The giant clock in Tianmen Square counting down to next year's Beijing Olympics may give the impression of effortless efficiency but a fug as thick as the smog that chokes the city still hangs over media freedoms at the event.

The organizing committee has released a hefty guide to foreign journalists covering the 24th Olympiad, yet it has so far made no provision for the thousands of visitors - equipped with DV cameras, photo-phones, Blackberry devices and laptops - who will want to report events - sporting and non-sporting - on their blogs, or send images to citizen-journalism agencies.

The sheer number of citizen journalists that could descend on Beijing - and with MMS and SMS platforms providing an alternative avenue of publishing - has led some to believe that controlling them could be beyond the notoriously long arms of China's media authorities.

"It's uncontrollable," said Kyle McRae, founder of "Partly because the technology is there, and partly because people want to do this. Fundamentally, with an internet connection people can send content; you can't control this information. They [Chinese authorities] will try but they won't succeed."

Despite a great wealth of participants, the Chinese blogging community is one of the most locked down in the world, forbidden from generating their own news or commentary, and supposed only to reproduce censor-approved material that has passed through China's state-controlled media.

The Committee to Protect Journalists estimates there are at least 29 journalists imprisoned in China - of these, 19 are internet writers.

China is an authoritative system used to dealing with a large volume of internet traffic. As a result, the explosion of citizen journalism expected from foreign nationals visiting China could be stymied.

"I would be careful with the suggestion that they can't control it," Hidde Kross, of Dutch citizen journalism site told

"Don't underestimate their brilliance in sorting out what's published on the internet. They have the finest brains in the world to work on content publishing, as well as filtering technologies."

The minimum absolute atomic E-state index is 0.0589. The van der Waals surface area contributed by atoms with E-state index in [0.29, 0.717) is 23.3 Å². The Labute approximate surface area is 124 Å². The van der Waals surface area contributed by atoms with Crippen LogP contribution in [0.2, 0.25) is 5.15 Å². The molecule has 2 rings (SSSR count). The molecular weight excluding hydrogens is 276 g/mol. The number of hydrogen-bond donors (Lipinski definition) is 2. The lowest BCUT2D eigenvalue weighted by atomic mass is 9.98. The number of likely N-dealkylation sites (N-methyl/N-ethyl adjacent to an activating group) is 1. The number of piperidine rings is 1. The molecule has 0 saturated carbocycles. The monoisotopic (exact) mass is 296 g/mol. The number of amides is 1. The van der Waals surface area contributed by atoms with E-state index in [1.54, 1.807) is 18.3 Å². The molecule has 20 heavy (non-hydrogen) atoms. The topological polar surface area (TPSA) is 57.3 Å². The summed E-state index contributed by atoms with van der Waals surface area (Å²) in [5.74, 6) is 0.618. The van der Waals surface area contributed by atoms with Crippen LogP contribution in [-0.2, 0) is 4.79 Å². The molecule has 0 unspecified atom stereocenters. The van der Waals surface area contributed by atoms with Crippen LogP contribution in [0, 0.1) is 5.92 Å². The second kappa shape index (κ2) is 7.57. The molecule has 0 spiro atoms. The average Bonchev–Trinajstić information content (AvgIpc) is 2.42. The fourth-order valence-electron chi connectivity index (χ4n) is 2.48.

There is also commercial tension, Kross admitted, between bringing content out of China and getting a foothold in the untapped mobile-to-web media market.

According to search carried out by Skoeps, China adds 6m new internet users every month, and is home to 500m phones, half equipped with cameras.

"Our main objective is not to have a network of citizen journalists in China but to team up with Chinese companies to offer them our content," he added.

"The last thing they want is for companies to do rogue journalism. It's not up to us to change the political system in the largest country on earth."

The hunger for a slice of China's 137m-strong internet market among large media companies could prove another decisive factor in their handling of Olympic coverage, and recent decisions by Google and Yahoo! either to filter content or hand over information have revealed a willingness not to upset the Chinese authorities.

Yet, McRae remains confident of what citizen journalism could achieve at the Beijing games, propelled by those very restrictions on mainstream media outlets.

"They [large media companies] may actually turn to punters who are around taking pictures and filing reports," he added.

"Maybe citizen journalism will come into its own [in Beijing], because it's so unstoppable."

Free daily newsletter

If you like our news and feature articles, you can sign up to receive our free daily (Mon-Fri) email newsletter (mobile friendly).